Argentina and the International Monetary Fund (IMF) have agreed on a 36-month loan totalling US$50 billion, following weeks of protests by Argentine citizens rejecting IMF activity in the country.
IMF Managing Director Christine Lagarde said in a statement that she "congratulates" the Argentine authorities on the agreement.
"This is a plan owned and designed by the Argentine government; one aimed at strengthening the economy," Lagarde said.
Argentina's President Mauricio Macri requested IMF support in May, a decision that was quickly met with protests by broad sectors of the population.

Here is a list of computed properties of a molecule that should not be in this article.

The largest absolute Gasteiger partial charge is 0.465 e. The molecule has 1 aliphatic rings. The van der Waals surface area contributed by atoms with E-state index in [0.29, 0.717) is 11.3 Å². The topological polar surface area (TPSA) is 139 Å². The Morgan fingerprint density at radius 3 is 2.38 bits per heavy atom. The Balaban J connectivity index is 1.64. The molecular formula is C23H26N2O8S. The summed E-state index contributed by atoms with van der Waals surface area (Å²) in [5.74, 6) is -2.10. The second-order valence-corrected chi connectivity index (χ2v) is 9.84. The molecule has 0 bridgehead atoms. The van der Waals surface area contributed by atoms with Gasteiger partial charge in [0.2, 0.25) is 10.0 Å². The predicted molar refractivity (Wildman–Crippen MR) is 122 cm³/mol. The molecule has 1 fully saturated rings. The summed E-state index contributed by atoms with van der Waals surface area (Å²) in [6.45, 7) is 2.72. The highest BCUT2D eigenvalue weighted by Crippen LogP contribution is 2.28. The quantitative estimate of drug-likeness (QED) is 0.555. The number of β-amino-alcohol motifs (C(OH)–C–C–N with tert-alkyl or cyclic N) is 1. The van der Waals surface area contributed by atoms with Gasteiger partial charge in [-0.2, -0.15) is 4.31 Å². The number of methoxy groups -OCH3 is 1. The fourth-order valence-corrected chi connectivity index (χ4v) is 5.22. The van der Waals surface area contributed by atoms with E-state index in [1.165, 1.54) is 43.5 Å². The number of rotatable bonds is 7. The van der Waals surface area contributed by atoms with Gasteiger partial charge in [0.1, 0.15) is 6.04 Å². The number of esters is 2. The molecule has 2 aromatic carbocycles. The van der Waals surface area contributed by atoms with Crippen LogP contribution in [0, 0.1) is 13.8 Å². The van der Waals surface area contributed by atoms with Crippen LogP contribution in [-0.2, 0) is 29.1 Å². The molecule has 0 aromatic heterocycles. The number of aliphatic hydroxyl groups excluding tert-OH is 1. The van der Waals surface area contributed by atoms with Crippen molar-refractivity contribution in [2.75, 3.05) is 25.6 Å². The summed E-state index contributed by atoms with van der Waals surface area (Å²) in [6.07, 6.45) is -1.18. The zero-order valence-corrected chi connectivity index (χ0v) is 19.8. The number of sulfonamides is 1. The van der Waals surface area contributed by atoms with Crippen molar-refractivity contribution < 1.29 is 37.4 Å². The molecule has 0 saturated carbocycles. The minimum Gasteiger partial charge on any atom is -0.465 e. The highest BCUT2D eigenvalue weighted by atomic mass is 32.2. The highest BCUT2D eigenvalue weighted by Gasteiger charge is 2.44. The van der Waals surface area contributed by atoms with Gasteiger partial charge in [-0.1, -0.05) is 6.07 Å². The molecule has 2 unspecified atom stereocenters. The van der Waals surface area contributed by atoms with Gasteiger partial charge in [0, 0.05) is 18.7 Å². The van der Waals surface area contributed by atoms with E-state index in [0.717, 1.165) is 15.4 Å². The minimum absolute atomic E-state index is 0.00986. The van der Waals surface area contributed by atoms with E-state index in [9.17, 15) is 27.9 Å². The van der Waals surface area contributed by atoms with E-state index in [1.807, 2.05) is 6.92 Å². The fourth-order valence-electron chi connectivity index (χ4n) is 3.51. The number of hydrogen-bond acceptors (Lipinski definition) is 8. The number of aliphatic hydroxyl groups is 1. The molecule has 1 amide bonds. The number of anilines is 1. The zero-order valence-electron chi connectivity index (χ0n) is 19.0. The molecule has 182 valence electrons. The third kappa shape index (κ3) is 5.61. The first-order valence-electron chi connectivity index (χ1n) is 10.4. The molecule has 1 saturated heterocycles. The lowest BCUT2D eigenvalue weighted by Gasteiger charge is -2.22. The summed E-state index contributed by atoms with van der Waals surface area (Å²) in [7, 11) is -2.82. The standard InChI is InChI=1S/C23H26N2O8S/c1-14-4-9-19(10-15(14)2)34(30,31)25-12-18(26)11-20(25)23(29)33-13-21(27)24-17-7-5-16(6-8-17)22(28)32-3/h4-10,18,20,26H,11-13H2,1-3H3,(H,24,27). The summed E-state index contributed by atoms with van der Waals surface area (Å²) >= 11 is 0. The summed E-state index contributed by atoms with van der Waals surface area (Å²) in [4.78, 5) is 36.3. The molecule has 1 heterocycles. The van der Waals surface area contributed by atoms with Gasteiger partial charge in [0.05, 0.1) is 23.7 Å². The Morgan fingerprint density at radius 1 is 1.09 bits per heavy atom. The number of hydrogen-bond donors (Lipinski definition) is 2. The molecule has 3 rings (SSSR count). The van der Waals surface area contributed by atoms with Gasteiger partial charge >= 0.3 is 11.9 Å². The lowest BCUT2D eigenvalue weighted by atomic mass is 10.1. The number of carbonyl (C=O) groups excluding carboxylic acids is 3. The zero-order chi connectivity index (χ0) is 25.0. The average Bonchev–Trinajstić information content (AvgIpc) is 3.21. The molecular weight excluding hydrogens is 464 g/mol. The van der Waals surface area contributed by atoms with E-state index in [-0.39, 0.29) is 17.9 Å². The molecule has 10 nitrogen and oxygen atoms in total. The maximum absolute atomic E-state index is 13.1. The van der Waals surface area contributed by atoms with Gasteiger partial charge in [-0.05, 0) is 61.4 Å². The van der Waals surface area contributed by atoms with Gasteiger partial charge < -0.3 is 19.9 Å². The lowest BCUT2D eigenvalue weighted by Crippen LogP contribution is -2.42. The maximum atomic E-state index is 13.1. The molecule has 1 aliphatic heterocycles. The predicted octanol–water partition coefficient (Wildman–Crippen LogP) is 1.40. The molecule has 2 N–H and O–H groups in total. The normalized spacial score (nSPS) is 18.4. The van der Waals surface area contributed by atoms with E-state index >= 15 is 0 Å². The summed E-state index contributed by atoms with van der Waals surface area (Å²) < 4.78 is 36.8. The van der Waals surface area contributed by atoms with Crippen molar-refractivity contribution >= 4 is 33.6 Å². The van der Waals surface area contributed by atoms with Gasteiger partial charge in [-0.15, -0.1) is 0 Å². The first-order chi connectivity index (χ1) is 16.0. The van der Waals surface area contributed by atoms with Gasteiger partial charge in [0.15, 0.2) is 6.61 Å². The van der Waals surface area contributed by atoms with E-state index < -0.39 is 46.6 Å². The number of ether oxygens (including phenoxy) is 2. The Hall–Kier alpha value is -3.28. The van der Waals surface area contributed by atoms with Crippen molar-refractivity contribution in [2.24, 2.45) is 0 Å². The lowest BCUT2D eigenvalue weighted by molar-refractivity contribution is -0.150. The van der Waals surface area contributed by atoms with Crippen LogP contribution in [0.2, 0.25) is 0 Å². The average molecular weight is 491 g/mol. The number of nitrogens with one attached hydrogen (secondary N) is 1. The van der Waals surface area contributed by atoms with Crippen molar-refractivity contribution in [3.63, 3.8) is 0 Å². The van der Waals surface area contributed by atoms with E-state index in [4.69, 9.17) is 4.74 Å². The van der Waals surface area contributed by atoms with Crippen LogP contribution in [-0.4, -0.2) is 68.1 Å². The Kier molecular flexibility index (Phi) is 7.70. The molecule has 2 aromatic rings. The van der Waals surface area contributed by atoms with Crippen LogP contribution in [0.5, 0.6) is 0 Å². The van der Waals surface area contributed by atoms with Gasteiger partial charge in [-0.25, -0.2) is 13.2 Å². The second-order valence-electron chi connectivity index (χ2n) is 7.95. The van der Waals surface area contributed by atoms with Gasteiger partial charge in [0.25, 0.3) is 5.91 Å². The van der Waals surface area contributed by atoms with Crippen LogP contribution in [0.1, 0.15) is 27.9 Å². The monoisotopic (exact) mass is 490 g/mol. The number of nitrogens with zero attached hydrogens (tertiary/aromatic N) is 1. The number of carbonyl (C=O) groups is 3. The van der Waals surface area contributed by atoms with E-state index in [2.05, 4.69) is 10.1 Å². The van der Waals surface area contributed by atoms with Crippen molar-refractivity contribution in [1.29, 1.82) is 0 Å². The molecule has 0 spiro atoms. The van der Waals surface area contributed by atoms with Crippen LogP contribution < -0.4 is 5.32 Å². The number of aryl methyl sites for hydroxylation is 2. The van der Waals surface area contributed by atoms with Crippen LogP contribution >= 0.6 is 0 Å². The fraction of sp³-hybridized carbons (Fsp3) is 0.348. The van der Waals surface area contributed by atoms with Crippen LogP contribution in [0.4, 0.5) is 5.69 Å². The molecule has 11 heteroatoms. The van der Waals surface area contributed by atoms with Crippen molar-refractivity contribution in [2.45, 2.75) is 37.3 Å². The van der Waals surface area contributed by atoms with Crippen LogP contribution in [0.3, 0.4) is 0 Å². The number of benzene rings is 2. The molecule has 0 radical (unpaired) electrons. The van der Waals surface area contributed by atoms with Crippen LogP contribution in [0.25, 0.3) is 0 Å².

The IMF had previously been active in Argentina, forcing harsh austerity measures and pushing the country into recession with an unpayable debt.
After the country defaulted, resulting in millions of people losing their jobs, former President Nestor Kirchner vowed that no further IMF loans would ever be taken.
The right-wing Macri, however, began slashing public sector investment and returned to a neoliberal free-market policy. The result has been skyrocketing inflation, reaching 25 percent so far, and rising prices of public goods.